- BNPL and cryptos were the two worst investments for Aussies in 2022
- Stockhead contacts Omkar Joshi of Opal Capital to ask his opinion on the BNPL market
- And which BNPL stocks have risen or fallen in June?
It has been a wild ride for Australian investors this year, with many asset prices falling, some even off the cliff.
If you had invested in a diversified portfolio of Aussie blue chips, your year-to-date return would be close to minus 11%, which is equivalent to the return of the ASX 200.
If you had shifted your investment towards Tech (XIJ), your portfolio would have fallen by 38%, while a mining (XMJ) heavy portfolio would set you back only 5%.
However, of all asset classes, two stand out this year as the worst performing cryptocurrencies and the buy-now-pay-later (BNPL) sectors.
The BNPL segment has practically collapsed in the past 12 months, leaving most investors with only pennies per dollar invested.
In total, the BNPL sector has shrunk by about $40 billion in market capitalization this year, mainly by industry leader Block Inc (ASX:SQ2).
Losses in cryptocurrencies, meanwhile, have also wiped out much of the Aussie investor’s portfolio.
Bitcoin has lost nearly 60% of its value this year and is now hovering around $20k from its all-time high of $69k in November.
According to available data, the valuation of the global cryptocurrency market fell by about $1 trillion in 2022, with nearly all leading coins trading at less than half of their record highs.
Aussies are deep in cryptos
While some of the crypto price action can be attributed to the recent failures of Terra and Celsius, most experts believe the current purge is all about getting the weeds out of the grass.
“What you’re seeing now with this sell-off, this pullback, is just a bunch of excess in the space that had to be cut,” Tyrone Ross, CEO and co-founder of Turnqey Labs, told CNBC.
It’s little consolation to the 1 million Australians aged 18 and over who own at least one cryptocurrency, according to Roy Morgan Research, with an average holding of $20,000.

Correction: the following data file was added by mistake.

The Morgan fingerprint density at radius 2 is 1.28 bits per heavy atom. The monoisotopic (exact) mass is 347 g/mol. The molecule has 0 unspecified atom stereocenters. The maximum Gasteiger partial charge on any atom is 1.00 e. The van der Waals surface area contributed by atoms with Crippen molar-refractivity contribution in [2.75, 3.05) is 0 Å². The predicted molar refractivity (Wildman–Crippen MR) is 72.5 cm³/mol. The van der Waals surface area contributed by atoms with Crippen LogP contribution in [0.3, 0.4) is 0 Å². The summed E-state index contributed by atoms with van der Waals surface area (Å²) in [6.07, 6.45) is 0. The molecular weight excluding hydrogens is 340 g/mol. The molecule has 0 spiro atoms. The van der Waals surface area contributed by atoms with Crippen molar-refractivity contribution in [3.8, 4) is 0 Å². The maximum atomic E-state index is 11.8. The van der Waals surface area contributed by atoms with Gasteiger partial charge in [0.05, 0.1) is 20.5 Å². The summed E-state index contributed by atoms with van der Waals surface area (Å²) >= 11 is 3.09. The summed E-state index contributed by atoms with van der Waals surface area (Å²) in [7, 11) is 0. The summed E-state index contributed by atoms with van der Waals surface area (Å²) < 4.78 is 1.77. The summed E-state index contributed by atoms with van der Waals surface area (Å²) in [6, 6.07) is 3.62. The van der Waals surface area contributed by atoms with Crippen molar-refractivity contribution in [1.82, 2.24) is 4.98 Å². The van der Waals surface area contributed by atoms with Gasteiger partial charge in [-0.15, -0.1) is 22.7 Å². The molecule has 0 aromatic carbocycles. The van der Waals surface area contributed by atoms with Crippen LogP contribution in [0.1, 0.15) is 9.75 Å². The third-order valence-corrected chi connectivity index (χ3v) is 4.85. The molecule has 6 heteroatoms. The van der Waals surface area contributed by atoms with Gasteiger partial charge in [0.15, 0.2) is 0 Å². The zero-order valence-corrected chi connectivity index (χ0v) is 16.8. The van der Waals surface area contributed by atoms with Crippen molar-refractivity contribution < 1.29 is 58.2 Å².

Aussies mainly trade Bitcoin and Ethereum, but also niche names such as Ripple, Cardano, Dogecoin, Shiba Inu, Solana, Binance Coin, Litecoin, Cronos, and Polygon.
In total, $21 billion was in the hands of Australian crypto traders as of February this year.
Assuming 50% of that wealth has been lost since February, that would work out to about $10.5 billion.
That sounds awful – but almost four times more has been lost on BNPL shares.
In the past, experts and investors have touted Bitcoin as an inflation hedge, due to its limited supply of 21 million coins. But the collapse this year, just as inflation is rising, has probably done enough to disprove that theory.
‘A disaster waiting to happen’
For the BNPL sector, to say it has had a difficult year is an understatement. Some BNPL stocks go from market-loving to losing all of their market value in as little as 12 months.
Zip and Sezzle are two BNPL stocks that have lost more than 90% of their value in the past year.
On Wednesday, the sector was under pressure again, with Zip falling another 4% and hitting a six-year low of 44c. Zip’s takeover target, Sezzle, also fell 4% to its all-time low of 25c.
So what went wrong, and is the massive collapse of BNPL stocks on the ASX justified?
“I think it’s very justified,” said Omkar Joshi, portfolio manager at Opal Capitalwho spoke to Stockhead†
“I would argue that the stock price action [in BNPL stocks] we saw that the past two years during the Covid boom was probably unjustified.